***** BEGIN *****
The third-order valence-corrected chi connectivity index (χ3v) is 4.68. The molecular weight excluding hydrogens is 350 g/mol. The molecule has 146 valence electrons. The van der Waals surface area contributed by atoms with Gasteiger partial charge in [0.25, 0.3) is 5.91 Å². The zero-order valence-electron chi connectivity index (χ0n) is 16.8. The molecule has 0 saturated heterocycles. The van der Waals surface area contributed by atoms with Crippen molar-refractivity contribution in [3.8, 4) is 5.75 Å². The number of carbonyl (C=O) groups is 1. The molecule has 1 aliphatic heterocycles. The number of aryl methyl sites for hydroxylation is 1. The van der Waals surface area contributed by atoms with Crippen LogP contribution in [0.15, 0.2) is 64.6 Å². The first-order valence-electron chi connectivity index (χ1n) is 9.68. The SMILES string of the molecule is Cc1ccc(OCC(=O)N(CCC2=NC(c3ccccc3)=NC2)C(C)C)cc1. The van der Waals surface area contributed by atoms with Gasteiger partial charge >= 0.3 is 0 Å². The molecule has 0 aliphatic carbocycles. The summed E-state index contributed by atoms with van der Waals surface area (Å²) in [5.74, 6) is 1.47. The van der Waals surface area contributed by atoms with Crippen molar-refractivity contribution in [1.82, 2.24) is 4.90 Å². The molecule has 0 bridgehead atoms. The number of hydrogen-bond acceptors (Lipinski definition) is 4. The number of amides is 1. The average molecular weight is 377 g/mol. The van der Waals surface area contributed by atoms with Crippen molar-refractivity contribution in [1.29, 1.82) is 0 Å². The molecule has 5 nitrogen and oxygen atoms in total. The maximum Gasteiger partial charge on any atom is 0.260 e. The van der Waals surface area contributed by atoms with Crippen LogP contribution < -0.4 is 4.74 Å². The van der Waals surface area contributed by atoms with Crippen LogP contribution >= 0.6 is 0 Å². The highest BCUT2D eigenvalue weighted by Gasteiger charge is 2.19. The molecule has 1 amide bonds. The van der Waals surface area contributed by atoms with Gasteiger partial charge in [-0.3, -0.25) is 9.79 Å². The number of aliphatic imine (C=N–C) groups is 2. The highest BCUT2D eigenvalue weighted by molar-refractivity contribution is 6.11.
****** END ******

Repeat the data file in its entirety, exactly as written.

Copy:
The third-order valence-corrected chi connectivity index (χ3v) is 4.68. The molecular weight excluding hydrogens is 350 g/mol. The molecule has 146 valence electrons. The van der Waals surface area contributed by atoms with Gasteiger partial charge in [0.25, 0.3) is 5.91 Å². The zero-order valence-electron chi connectivity index (χ0n) is 16.8. The molecule has 0 saturated heterocycles. The van der Waals surface area contributed by atoms with Crippen molar-refractivity contribution in [3.8, 4) is 5.75 Å². The number of carbonyl (C=O) groups is 1. The molecule has 1 aliphatic heterocycles. The number of aryl methyl sites for hydroxylation is 1. The van der Waals surface area contributed by atoms with Crippen LogP contribution in [0.15, 0.2) is 64.6 Å². The first-order valence-electron chi connectivity index (χ1n) is 9.68. The SMILES string of the molecule is Cc1ccc(OCC(=O)N(CCC2=NC(c3ccccc3)=NC2)C(C)C)cc1. The van der Waals surface area contributed by atoms with Gasteiger partial charge >= 0.3 is 0 Å². The molecule has 0 aliphatic carbocycles. The summed E-state index contributed by atoms with van der Waals surface area (Å²) in [5.74, 6) is 1.47. The van der Waals surface area contributed by atoms with Crippen molar-refractivity contribution in [1.82, 2.24) is 4.90 Å². The molecule has 0 bridgehead atoms. The number of hydrogen-bond acceptors (Lipinski definition) is 4. The number of amides is 1. The average molecular weight is 377 g/mol. The van der Waals surface area contributed by atoms with Crippen molar-refractivity contribution in [1.29, 1.82) is 0 Å². The molecule has 5 nitrogen and oxygen atoms in total. The maximum Gasteiger partial charge on any atom is 0.260 e. The van der Waals surface area contributed by atoms with Crippen LogP contribution < -0.4 is 4.74 Å². The van der Waals surface area contributed by atoms with Crippen LogP contribution >= 0.6 is 0 Å². The highest BCUT2D eigenvalue weighted by Gasteiger charge is 2.19. The molecule has 1 amide bonds. The van der Waals surface area contributed by atoms with Gasteiger partial charge in [-0.3, -0.25) is 9.79 Å². The number of aliphatic imine (C=N–C) groups is 2. The highest BCUT2D eigenvalue weighted by molar-refractivity contribution is 6.11.